Men of Timor

High-ranking Portuguese politician Miguel Relvas visited Dili last week. Relvas’ grandfather José Miranda Relvas was held in Timor as a prisoner during World War II, and his father was apparently born there.

The Portuguese narrative of the War apparently continues to be one of heroic victimization. Relvas was quoted as saying  “Our territorial sovereignty was violated and Portuguese there heroically maintained their position, preserving our values and defending our flag.” Sounds like the colonial koolaid has still not run out! Continue reading

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A quiet feeling

Ten years ago at this time, I was going to the expanse outside Dili called Tasi Tolu, to see East Timor’s flag raised publicly for the first time on the territory since 1975.

May 21, 2002, the next day, I wrote

I just wanted to share this moment of joy. Today I woke up in an Independent East Timor. Four years ago, East Timor’s plight represented for me the plainest example of the callousness, cynicism and injustice of the media, of politicians, of the mystical “international community”… it was a source of a sort of bitter personal awakening for me at age 18.

Now I can say, that while living in East Timor for 9 months has only deepened for me the complexity of the words “justice” and “independence,” I can see today as the truly emotional and unforgettable day that it is. […]

And no matter how bogged down any independent country becomes in irritating and mundane politics, I can verify that this moment of Independence: to believe and know in your heart that you are no longer subject to an aggressive foreign occupier, is too profound to describe.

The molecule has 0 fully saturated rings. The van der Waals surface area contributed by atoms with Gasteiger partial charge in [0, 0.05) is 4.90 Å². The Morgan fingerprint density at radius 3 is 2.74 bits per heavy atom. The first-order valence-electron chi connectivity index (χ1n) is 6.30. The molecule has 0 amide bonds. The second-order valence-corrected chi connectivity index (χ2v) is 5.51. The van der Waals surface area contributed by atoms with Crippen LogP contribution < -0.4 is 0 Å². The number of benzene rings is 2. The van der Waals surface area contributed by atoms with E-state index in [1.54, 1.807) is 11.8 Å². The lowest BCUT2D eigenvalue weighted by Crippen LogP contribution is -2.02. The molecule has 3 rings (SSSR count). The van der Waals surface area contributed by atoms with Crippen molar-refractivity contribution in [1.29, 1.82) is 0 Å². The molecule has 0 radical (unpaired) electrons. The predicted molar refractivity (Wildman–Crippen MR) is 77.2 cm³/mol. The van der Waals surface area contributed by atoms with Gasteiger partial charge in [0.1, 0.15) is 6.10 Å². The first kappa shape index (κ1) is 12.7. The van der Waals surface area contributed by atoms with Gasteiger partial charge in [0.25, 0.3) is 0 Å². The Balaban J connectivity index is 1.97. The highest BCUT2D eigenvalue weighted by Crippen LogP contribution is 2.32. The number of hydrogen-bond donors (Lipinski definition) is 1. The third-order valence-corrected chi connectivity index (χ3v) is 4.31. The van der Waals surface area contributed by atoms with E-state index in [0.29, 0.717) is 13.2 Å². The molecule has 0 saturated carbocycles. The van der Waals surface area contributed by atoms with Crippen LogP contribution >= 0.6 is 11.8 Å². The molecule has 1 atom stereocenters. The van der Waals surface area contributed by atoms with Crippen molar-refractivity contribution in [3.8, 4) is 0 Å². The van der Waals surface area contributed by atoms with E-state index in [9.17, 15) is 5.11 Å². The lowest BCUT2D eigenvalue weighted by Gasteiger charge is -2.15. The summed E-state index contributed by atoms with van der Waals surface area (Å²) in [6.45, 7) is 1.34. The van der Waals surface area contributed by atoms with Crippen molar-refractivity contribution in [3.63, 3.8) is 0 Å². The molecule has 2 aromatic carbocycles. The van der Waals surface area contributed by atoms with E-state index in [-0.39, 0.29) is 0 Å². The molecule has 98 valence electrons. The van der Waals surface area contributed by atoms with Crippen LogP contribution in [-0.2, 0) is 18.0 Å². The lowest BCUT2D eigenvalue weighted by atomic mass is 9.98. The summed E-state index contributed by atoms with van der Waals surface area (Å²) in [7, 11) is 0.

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Lords of the land, lords of the sea

I really do not want to have to write about politics and conflict. Certain things must be said about these elections, just that I am not going to be the one to say them.

So instead, how about the amazing and FREE work of Swedish scholar Hans Hagerdal? He just published his new massive book “Lords of the land, lords of the sea” as an open access work. This is VERY exciting. (Thanks to one of my 11 readers for the tip-off.)

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Fatin Histórico

More history developments!

A friend on Facebook drew my attention to this exciting site/project to help Timorese people document the history in and around them. “Fatin Historico” (Or “Historical Place”) is a blog in English and Indonesian (with Tetum language videos) where editors hope people will contribute photos, video and text. I can’t endorse the idea enough.

They write

This project is a labor of love of several youths who want to document the sites that made Timor Leste. We are interested in buildings from the ancient, Portugese, Chinese, Japanese and Indonesian era, urban (and village) planning, hideouts, old conversations and the soil and sea of Timor Leste.